Riot police in Myanmar on Friday dispersed hundreds of anti-coup protesters who have rallied daily in the country's largest city against a junta that toppled civilian leader Aung San Suu Kyi.
The country has seen an outpouring of anger and defiance from hundreds of thousands of protesters who have gathered to call for Suu Kyi's release and a return to democracy.
In some cities, security forces have steadily increased their use of force, but in commercial hub Yangon, authorities have exercised restraint, largely relying on barricades and troop presence to prevent gatherings around city landmarks and embassies.
Protesters have bypassed restrictions by moving fluidly through the city, organising around central junctions Hledan and Myaynigone.
But on Friday riot police advanced on the demonstrators -- mostly sitting and chanting pro-democracy slogans -- and warned them to disperse.
At least two people were arrested after officers cleared the busy traffic artery.
One was a Japanese freelance reporter, Yuki Kitazumi.
‘According to eyewitnesses, he was beaten on the head by baton but he was wearing a helmet,’ his assistant Linn Nyan Htun posted on Facebook, adding that he had reached out to the Japanese embassy.
A police officer denied that Kitazumi was beaten, but confirmed the journalist had been detained at a local police station and would be released after giving a statement.
On a smaller residential street off Myaynigone, some demonstrators assembled makeshift barricades -- using barbed wire and stacked tables -- to halt police.
Wearing hard hats, protesters shouted the regular anti-junta refrain: ‘Failure to the dictatorship is our cause, our cause!’
And uptown off Hledan junction, demonstrators sprinted away in alarm as police warned: ‘If people do not disperse, we will have to disperse by force!’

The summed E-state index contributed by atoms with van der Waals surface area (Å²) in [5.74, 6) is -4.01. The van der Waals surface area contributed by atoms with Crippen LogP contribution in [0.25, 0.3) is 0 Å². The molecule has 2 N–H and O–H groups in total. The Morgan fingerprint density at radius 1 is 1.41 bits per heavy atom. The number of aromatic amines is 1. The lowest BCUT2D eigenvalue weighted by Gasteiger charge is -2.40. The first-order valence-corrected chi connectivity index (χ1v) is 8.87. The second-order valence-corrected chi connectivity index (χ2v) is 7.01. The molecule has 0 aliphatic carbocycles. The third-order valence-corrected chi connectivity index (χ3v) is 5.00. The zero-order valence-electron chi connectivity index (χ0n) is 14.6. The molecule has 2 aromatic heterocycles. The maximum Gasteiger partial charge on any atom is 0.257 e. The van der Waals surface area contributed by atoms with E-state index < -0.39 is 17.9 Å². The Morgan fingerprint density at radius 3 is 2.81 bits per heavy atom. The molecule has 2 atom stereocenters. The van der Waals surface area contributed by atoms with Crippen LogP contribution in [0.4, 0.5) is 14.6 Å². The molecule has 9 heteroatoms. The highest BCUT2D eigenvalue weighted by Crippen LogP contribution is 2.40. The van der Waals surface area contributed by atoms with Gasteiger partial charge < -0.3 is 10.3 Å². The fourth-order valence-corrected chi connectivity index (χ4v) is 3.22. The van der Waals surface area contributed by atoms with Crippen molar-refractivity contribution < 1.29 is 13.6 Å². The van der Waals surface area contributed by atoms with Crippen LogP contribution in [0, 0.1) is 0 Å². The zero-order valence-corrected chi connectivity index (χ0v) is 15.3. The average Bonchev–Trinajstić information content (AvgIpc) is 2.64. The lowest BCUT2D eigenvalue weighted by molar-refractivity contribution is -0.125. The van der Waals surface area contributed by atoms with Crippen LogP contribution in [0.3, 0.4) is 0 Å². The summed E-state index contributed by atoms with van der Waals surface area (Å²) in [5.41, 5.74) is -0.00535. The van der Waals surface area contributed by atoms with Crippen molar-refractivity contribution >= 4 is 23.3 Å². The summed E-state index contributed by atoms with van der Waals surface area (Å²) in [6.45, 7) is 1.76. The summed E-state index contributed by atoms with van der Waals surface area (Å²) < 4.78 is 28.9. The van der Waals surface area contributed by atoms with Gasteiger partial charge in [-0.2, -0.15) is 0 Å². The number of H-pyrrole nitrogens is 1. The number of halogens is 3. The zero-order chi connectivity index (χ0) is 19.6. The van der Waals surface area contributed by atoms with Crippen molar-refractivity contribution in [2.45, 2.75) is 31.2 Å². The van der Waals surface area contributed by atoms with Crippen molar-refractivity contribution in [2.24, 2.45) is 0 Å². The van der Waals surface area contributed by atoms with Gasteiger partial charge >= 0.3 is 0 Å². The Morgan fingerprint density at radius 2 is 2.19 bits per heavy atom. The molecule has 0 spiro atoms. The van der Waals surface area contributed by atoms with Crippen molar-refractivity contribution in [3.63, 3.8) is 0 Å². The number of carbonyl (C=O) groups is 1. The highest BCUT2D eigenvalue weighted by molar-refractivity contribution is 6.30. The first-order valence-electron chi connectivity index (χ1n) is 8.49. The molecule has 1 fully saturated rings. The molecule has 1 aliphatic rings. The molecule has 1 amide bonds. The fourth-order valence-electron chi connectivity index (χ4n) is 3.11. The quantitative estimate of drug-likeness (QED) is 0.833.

One frightened protester ran into a nearby house to hide, telling AFP that police had deployed stun grenades.
‘We had to run,’ Nyo Hlaing told AFP, adding that some protesters retaliated by shooting projectiles using slingshots at the police.
AFP reporters on the ground also heard several stun grenades go off with a sharp bang and saw police arrest more people.
As police searched some apartments, residents around Hledan protested by banging pots and pans -- an act of defiance against the military regime.
Back on the main traffic junction, officers allowed buses and cars to go through.
Some passengers flashed a three-finger salute -- a symbol of resistance borrowed from neighbouring Thailand's pro-democracy movement.
- Tensions high –
Tensions in Yangon are high, with many rattled after a pro-junta rally was allowed to move through the city's downtown area Thursday.
The pro-military supporters carried slingshots, knives and pipes, which they used to attack people living near the site of their protest, according to reporters and anti-coup residents.
State-run media blamed the clash on pro-democracy demonstrators.
By Thursday night, a Yangon township saw soldiers and police gather to break up a small rally against a junta-appointed municipal administrator, alarming residents who scattered home to avoid arrests after the 8 pm curfew.
State-run media reported Friday that authorities had deployed stun grenades and fired live rounds in the air to disperse protesters in Tamwe township.
Twenty-three people will ‘face action according to the law’, it said.
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